A big hat tip goes to Rick Moran at American Thinker for putting up a post about this. As Moran notes:
The blogosphere lost one of its finest on Thursday when Major Andrew Olmsted was killed in action in Iraq.
Olmsted was a great writer who blogged at several sites including his own. His writing was penetrating, incisive, funny, tragic, and heartfelt. He had friends all over the internet who loved him and will miss his presence terribly.
It brings up a lot of questions which have no answers, and reminded me that life is too fragile to spend it arguing over a lot of things that we on the blogosphere locally and across the nation have been fighting over since blogs came about a few years back.
As Olmstead wrote:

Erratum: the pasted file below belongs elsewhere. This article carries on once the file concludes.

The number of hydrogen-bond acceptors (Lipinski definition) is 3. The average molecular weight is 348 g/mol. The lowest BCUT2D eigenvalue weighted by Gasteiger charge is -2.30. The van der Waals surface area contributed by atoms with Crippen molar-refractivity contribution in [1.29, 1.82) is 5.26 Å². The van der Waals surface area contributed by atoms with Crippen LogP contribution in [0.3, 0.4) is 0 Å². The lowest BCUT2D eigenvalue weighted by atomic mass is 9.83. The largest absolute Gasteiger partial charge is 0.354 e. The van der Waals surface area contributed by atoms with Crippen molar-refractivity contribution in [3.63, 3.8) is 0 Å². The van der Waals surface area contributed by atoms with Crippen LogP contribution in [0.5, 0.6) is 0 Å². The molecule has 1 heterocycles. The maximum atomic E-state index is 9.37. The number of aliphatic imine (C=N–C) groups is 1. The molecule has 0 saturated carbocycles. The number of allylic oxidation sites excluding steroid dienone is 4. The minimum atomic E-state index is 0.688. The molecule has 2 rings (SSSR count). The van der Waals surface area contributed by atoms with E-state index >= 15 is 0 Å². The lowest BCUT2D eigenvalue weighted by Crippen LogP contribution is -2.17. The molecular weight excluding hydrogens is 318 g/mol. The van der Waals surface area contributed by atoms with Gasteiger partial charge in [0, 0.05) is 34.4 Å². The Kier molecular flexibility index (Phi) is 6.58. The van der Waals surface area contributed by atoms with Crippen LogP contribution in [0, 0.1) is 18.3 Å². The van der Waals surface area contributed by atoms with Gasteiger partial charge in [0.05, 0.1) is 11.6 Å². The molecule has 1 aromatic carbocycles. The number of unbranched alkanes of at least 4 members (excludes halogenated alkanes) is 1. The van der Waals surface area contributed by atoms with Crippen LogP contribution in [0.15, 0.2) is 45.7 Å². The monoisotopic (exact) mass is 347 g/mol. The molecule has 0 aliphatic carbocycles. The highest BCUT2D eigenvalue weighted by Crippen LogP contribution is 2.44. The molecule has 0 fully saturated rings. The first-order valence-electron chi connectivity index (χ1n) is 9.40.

The ability to put my thoughts on (virtual) paper and put them where people can read and respond to them has been marvelous, even if most people who have read my writings haven’t agreed with them. If there is any hope for the long term success of democracy, it will be if people agree to listen to and try to understand their political opponents rather than simply seeking to crush them. While the blogosphere has its share of partisans, there are some awfully smart people making excellent arguments out there as well, and I know I have learned quite a bit since I began blogging.
In other words, it’s the Golden Rule. I have no idea if Major Olmstead even read my site, but I’m hoping that if he did this one was an example of the awfully smart people making excellent arguments. In a political sense, it’s why I do links to both sides of the aisle as a bid to inform.
Rest in peace, Major Olmstead.